I’ve been a huge admirer of some of the digital preservation community networks which have emerged in recent years – I’m thinking here particularly of Aye Preserves and further afield Australasia Preserves and have thought how nice it would be to have something similar to go to. Circumstances conspired that I found myself at iPres in Amsterdam last year chatting to fellow UK Midlands preservationist Laura Peaurt (University of Nottingham) and we reflected on how ironic it was that we went all the way to Amsterdam to have the time and space to exchange ideas when we could be doing it nearer home. Fast forward a few months and Laura and I were preparing to launch an informal networking event maybe in Birmingham for Midlands colleagues to meet to share experiences and offer support, perhaps over a coffee or glass of beer… Fast forward a few more months and Laura and realised we would not be meeting anyone any time soon in real life so we set up the very first online meeting aimed at anyone in the region interested in or working on digital preservation challenges (we’re still hoping it can be a physical meeting at some point!).
We chose to use Microsoft Teams because both of our institutions already support it and several members mentioned that their institutions blocked the use of Zoom. Teams allows us to share screens, chat and record which ticked the boxes and no one had a problem joining it.
To keep it simple the two speakers were Laura and myself. Laura and her colleague Sarah Colbourne spoke about the work that the University of Nottingham are doing on Covid-19 collecting which builds on the work which was already underway at the University collecting contemporary stories relating to the student experience which can read more about here. Laura also did a live demo of Conifer (the tool formerly known as Webrecorder) and it was really interesting to see the tool in use and hear the discussion about the benefits and drawbacks of using Conifer and of web capture in general. I think we all agreed it was useful to have the ability to capture something and in a quite responsive way but it was no substitute for the very complex task of full scale web preservation.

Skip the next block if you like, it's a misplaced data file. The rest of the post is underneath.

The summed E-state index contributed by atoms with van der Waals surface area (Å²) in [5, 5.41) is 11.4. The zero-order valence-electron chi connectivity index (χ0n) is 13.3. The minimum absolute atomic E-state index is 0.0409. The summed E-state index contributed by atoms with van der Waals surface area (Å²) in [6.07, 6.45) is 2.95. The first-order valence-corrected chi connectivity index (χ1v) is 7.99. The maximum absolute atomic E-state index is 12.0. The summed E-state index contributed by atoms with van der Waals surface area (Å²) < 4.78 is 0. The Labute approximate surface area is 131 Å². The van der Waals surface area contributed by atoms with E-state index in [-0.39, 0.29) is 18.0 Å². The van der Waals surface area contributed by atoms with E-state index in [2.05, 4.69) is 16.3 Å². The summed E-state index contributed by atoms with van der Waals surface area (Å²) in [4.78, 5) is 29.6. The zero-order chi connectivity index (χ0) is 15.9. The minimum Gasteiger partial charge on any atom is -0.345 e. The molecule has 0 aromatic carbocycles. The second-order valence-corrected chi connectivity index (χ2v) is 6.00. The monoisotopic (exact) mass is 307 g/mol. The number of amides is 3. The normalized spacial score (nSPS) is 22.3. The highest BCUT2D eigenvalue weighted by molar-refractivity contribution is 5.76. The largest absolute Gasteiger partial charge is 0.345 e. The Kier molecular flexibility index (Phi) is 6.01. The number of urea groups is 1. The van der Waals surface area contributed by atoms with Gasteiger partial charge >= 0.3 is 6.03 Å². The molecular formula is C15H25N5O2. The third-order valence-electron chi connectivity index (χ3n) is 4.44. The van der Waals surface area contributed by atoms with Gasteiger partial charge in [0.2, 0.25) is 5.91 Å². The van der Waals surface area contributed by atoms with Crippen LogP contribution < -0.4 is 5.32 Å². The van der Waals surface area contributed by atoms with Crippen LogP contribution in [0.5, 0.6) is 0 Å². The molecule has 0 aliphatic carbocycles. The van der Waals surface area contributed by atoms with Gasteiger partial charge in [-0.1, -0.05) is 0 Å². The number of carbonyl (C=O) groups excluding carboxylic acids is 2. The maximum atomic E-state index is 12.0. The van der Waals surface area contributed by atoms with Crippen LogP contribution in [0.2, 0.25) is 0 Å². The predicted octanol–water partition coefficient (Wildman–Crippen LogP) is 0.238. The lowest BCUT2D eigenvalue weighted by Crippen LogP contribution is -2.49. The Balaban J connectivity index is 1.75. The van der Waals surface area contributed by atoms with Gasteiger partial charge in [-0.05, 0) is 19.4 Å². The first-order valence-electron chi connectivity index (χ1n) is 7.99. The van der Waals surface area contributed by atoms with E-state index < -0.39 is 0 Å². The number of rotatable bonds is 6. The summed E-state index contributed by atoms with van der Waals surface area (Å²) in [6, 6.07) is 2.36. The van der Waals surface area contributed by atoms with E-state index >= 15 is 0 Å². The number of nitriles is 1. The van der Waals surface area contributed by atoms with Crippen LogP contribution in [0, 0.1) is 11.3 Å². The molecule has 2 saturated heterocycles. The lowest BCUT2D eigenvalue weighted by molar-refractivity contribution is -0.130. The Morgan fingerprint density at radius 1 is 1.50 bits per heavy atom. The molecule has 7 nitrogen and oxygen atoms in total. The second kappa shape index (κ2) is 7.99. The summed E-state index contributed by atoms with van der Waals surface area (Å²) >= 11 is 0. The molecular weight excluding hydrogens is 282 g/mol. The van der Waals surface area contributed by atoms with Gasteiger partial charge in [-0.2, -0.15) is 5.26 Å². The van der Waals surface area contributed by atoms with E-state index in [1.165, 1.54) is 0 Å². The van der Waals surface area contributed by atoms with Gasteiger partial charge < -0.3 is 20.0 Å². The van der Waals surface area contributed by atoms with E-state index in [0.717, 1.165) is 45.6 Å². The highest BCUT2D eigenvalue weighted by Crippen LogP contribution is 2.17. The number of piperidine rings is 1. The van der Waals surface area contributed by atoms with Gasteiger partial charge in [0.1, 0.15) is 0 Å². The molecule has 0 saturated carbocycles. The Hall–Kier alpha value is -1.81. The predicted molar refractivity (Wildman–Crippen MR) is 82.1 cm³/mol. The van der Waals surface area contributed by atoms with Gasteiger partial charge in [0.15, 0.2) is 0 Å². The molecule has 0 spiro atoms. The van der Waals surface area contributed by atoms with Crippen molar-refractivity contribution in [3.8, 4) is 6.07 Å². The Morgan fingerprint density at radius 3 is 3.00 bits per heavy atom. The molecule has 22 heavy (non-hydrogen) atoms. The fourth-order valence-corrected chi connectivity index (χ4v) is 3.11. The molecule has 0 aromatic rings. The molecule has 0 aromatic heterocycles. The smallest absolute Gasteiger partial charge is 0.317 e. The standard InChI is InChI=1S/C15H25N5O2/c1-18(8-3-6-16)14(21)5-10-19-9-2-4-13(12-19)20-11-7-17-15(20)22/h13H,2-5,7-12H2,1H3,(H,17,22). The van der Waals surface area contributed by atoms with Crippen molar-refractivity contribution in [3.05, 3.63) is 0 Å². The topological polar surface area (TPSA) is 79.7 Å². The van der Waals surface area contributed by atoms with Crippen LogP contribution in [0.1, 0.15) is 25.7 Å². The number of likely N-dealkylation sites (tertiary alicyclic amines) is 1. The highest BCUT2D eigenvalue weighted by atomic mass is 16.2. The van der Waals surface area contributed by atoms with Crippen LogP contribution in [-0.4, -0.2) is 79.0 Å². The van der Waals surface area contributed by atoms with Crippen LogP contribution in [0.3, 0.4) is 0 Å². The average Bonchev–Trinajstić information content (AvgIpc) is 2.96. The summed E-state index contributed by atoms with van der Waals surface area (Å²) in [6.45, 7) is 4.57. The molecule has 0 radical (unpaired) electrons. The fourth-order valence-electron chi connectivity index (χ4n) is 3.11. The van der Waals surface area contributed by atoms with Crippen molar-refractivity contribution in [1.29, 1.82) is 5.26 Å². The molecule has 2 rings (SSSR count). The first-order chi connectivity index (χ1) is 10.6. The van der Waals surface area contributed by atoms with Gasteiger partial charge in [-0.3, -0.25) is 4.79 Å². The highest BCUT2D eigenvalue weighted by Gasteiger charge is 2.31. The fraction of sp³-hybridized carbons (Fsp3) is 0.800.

I lead the second presentation which comprised a simple run through of using DROID, the National Archives’ tool for file format identification. As with Laura’s demo we weren’t claiming to show the “only” way of using the tool but just how we did in the context of the work we did. My main use cases are around capturing initial metadata, creating file lists to help with cataloguing, identifying duplicates for appraisal purposes and using the reporting functionality for planning with ongoing management of file formats. To me DROID is a great basis for “understand what you have” – surely the bedrock of collections management.
The meeting lasted two hours which went very quickly but I think a lot of people feel a bit screened out after longer than this. We asked for brief feedback on format and content and had some lovely comments:
Many thanks Rachel and Laura this DP group is just what we need to share experiences as well as theory.Participant
I found it a very useful session, and feel that “Show and Tell” is a good way forward, complementing the more formal training available in other forums.Participant
This is a very encouraging start to what we hope will be a community led resource. If you are in the UK Midlands Region and are interested in future events please do get in touch rachel dot macgregor at warwick dot ac dot uk or via @AnOldHand on Twitter.